When patients are unable to spend their final moments with their family members, it can be heart-wrenching. During the COVID-19 pandemic, when hospitals tightened visitor policies to minimise the risk of infection and for the safety of patients and their loved ones, many doctors like Associate Professor Low Lian Leng, Head and Consultant, Post- Acute & Continuing Care (PACC), Outram Community Hospital (OCH) went beyond their call of duty to bring care and comfort for their critically ill patients.

For example, when an elderly palliative patient requested to meet his grandchildren to fulfil his last wishes, Prof Low and his team, together with their support operations and nursing colleagues, made it happen with coordinated efforts. They put in extra care to ensure that the visit took place smoothly and safely.

Prof Low exemplifies this spirit of going the distance to help patients in his day-to-day work. Despite his busy schedule, which also involves looking into new ways and programmes to benefit different groups of patients, Prof Low always makes time to visit each of his patients to find out how they are doing.

Care continuity

In fact, being able to build a strong doctor-patient relationship with his patients was what drew Prof Low to family medicine in the first place.

“When I was a Medical Officer in a polyclinic, I realised that many patients suffering from chronic diseases require good primary care management and there was a real opportunity to prevent complications with good preventive care, education, and a trusted doctor-patient relationship,” said Prof Low.

Family doctors in community hospitals have more time to understand each patient better as the average length of stay per patient ranges from three to four weeks. During this time, the medical team is able to provide holistic care for patients, and delve deeper into their medical conditions as well as manage other psychological and social issues.

Prof Low also makes it a point to go the extra mile for each patient. Together with his team, he coaches patients’ family members on caregiving duties and helps coordinate the care services required in the community to ensure that patients get adequate support after their discharge from the hospital.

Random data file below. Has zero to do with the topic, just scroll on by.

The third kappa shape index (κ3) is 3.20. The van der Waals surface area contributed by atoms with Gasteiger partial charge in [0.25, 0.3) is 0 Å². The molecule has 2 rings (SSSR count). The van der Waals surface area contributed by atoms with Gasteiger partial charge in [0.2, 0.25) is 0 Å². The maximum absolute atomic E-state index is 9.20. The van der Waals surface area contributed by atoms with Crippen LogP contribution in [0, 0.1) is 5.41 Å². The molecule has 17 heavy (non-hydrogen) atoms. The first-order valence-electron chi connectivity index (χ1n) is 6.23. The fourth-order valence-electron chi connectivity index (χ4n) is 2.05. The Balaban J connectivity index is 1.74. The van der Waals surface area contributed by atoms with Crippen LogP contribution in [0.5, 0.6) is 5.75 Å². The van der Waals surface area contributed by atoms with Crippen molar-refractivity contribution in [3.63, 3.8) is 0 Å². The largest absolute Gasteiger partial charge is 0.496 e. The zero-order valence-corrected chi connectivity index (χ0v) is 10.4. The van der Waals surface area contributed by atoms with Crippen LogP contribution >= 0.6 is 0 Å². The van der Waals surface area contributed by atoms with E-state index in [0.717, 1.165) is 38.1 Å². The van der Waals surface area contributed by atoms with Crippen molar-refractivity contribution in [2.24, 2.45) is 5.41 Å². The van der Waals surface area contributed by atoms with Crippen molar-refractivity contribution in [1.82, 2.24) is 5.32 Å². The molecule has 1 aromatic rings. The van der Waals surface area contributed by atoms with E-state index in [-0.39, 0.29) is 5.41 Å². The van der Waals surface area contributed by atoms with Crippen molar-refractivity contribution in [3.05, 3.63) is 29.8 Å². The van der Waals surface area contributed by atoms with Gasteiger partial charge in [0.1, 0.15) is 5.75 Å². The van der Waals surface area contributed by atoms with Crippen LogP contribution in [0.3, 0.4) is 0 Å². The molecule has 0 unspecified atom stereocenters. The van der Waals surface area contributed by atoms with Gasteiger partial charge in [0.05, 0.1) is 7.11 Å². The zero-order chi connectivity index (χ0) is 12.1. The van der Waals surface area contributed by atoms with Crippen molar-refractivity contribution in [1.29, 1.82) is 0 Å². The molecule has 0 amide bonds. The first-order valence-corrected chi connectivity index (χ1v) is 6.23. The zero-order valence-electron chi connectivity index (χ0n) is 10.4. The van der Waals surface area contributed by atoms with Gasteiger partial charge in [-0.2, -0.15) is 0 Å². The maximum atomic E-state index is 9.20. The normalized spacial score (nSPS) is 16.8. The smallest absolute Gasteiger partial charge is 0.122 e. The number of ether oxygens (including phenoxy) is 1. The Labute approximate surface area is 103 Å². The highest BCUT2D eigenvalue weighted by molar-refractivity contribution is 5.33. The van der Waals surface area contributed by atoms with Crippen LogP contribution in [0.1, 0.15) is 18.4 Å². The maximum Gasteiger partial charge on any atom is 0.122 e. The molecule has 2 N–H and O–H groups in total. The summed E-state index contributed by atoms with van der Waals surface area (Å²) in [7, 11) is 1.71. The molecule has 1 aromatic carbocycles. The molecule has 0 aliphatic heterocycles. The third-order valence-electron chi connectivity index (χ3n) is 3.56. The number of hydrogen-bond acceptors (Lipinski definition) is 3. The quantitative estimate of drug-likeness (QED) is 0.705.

“As family physicians, our aim is to ensure that the patients safely return home to family members who can confidently take care of them, while helping them to continue receiving care from primary and community care providers. Seeing many of our patients recuperate from serious illnesses and cope well in the community brings much meaning and motivation to me,” he added.

His passion for continued community care extends through his role as Director for the Population Health and Integrated Care Office (PHICO) in Singapore General Hospital (SGH). The office is responsible for overseeing integrated and community care programmes across the SGH Campus. Prof Low’s team built the ESTHER Network Singapore to promote person-centred care, and have trained competent coaches from 48 health and social institutions to date.

COVID-19 and beyond

When the COVID-19 pandemic hit, Prof Low and the OCH team had to help ramp up capacity for the OCH wards earlier than scheduled in a collaborative effort with SGH to allow more patients to receive continued care.

Thanks to the extra hours put in by the team, OCH has already opened its seventh ward within nine months since starting operations in November 2019.

Within a short time frame, the team has also developed protocols with SGH for the safe transfer of patients, as well as strict infection control standards to prevent any risk of transmission.

With his practice centred on the doctor-patient relationship, Prof Low continues to enhance countless patients’ recovery journeys in both personal and meaningful ways.